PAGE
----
My letter is to bring attention to the public of the potential safety risk in the daily operation by Kinder Morgan of their existing 60-year-old Trans Mountain pipeline.
It should be noted that Enbridge is presently replacing it’s entire 45-year-old pipeline which runs from Alberta to Wisconsin. Why is Kinder Morgan allowed to continue to operate it’s antiquated 60-year-old pipeline through our community without complying to the present day, more stringent safety standards which apply to newer and future pipeline expansions? The National Energy Board regulates and Canadian Safety Association Code Z662 states that gate valves be installed where pipelines cross rivers and the pipe thickness should at least .050” or 1/2”. These new standards are not being met in our community.
In the recent past, Kinder Morgan’s Trans Mountain line has had several leaks and to their credit they have promptly patched them without any major ecological damage. Kinder Morgan engineer, Greg Toth, advises that Kinder Morgan has installed valves on either side of the Coquihalla Canyon, but have no intention of installing valves where their line crosses either side of the Coquihalla River up stream. At this point, the pipe is only 3/8” thick. Also, Kinder Morgan has no plans to replace or decommission the existing Trans Mountain pipeline.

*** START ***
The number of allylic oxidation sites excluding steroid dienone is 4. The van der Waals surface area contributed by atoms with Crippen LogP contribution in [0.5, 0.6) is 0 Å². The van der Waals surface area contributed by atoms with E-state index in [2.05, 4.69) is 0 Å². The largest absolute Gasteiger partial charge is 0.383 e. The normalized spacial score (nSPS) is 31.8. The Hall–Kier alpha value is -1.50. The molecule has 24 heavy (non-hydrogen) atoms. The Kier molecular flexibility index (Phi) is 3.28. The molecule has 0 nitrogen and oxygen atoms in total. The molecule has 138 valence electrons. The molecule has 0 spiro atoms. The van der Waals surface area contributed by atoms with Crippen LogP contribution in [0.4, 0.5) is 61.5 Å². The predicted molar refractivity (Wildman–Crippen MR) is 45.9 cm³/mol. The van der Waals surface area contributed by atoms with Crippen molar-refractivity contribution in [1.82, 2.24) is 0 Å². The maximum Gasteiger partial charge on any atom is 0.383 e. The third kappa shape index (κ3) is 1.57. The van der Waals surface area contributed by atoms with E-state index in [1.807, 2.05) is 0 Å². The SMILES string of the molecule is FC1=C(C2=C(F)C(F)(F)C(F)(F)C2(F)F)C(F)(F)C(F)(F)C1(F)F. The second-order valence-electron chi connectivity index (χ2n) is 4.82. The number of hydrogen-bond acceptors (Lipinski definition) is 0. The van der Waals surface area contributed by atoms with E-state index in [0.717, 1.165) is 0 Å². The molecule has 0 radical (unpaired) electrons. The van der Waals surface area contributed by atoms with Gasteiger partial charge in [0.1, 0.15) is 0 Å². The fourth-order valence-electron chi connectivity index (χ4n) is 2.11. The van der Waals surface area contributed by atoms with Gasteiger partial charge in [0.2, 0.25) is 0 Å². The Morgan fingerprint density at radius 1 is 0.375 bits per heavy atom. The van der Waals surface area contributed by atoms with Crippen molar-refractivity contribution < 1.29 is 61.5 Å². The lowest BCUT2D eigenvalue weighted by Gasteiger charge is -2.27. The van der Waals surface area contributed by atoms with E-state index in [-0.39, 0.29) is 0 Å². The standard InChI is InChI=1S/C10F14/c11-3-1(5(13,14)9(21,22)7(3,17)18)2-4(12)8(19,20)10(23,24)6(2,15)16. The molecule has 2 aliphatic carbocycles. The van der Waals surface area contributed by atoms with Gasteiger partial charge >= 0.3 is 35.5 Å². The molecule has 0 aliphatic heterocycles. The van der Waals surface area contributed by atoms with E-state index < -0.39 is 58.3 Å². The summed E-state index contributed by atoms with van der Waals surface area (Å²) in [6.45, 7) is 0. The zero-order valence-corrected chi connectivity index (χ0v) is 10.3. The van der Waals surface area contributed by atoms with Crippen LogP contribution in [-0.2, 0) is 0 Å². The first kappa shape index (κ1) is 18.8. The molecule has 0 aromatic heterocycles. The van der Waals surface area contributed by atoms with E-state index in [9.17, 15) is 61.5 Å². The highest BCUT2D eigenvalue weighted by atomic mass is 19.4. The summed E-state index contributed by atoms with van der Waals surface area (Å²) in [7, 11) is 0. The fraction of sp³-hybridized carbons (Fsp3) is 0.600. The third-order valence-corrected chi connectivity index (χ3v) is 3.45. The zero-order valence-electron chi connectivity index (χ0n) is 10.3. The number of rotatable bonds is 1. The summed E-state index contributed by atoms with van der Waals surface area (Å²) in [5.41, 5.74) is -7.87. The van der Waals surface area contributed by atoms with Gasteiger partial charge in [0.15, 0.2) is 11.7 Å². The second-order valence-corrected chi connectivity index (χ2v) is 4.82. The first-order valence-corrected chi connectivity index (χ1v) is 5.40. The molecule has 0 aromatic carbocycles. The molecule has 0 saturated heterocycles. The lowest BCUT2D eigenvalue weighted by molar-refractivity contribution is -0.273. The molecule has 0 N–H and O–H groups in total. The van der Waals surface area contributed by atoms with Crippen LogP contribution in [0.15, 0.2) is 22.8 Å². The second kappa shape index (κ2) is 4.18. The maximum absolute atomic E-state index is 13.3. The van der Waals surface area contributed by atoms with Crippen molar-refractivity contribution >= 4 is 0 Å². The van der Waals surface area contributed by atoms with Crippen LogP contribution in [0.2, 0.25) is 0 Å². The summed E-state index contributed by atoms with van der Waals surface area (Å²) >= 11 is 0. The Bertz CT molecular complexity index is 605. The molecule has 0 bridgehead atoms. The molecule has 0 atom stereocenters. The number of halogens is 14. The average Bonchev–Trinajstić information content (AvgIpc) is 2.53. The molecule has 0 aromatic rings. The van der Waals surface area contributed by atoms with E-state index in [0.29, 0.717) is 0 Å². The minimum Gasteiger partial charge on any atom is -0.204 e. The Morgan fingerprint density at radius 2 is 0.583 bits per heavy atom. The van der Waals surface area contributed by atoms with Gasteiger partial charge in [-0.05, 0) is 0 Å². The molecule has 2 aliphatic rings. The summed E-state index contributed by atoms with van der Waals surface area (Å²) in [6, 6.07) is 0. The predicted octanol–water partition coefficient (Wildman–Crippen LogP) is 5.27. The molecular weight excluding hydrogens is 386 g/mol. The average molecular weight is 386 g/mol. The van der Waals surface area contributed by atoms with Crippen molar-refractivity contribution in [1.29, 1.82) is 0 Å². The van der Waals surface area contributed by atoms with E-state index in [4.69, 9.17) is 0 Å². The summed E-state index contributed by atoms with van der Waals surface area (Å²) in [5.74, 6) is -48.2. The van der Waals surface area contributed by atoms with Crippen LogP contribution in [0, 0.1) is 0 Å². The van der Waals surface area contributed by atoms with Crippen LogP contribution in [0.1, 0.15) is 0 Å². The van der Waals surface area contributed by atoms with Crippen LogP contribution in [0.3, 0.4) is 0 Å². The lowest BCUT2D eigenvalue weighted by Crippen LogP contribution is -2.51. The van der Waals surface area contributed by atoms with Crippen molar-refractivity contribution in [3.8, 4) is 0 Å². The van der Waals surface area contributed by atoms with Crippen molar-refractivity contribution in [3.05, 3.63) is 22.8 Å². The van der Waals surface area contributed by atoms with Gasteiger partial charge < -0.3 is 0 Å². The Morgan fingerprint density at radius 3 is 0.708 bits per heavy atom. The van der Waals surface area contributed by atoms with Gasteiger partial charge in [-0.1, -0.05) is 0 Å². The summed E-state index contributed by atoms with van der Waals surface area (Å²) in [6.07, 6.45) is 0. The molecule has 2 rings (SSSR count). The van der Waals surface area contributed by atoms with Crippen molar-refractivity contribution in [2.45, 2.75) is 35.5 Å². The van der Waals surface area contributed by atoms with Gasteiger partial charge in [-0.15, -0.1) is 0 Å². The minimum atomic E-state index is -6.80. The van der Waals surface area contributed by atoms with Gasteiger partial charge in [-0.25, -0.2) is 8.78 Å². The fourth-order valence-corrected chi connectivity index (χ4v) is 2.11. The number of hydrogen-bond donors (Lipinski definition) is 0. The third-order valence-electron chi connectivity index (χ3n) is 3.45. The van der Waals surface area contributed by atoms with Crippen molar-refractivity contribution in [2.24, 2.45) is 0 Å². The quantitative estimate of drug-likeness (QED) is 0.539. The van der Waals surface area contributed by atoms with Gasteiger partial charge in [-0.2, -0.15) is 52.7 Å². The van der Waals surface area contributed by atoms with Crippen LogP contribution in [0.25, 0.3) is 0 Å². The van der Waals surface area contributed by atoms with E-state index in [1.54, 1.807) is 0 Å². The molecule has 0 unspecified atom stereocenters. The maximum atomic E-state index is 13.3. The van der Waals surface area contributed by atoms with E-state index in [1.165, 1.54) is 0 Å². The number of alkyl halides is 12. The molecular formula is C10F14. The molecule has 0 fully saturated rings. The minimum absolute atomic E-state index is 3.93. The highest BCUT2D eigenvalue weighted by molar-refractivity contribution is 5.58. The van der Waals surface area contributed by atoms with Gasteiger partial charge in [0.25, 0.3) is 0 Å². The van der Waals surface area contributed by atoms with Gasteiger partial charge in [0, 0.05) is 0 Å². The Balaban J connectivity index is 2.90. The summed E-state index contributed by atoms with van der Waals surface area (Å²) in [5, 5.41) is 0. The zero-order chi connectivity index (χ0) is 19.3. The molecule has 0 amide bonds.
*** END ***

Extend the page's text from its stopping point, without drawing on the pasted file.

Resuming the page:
If a complete rupture occurred near or at the river crossing there would be a potential of three barrels per second spilling into the Coquihalla River, and with an estimated emergency response time of 1.5 hours, that scenario spells disaster.
In my view, our present town council have been neglectful by not requesting Kinder Morgan upgrade their existing pipeline to today’s more stringent safety standards. Meanwhile, council speaks of establishing a “Legacy Fund” that may result if the expansion of the Trans Mountain line is approved with no mention of an actual dollar figure. Dream on!
With recent articles in the media, where Kinder Morgan suggests that “oil spills can have a positive effect,” one has to question their mentality and insensitivity towards the B.C. public. A recent headline “Fraser River would take up to five years to recover from pipeline oil spill” on it’s proposed expansion line should set off alarm bells, especially when you consider the so-called “dilbit,” or diluted bitumen, is at times transported through our community in the existing aging pipeline that was not designed to transport this more volatile product.
It should be noted that a majority of B.C. municipalities have rejected the Kinder Morgan pipeline expansion proposal.
Let’s hope the incoming mayor and council have the fortitude to stand up and deal with Kinder Morgan safety issues with their present Trans Mountain line. Where do our incoming officials stand on this issue?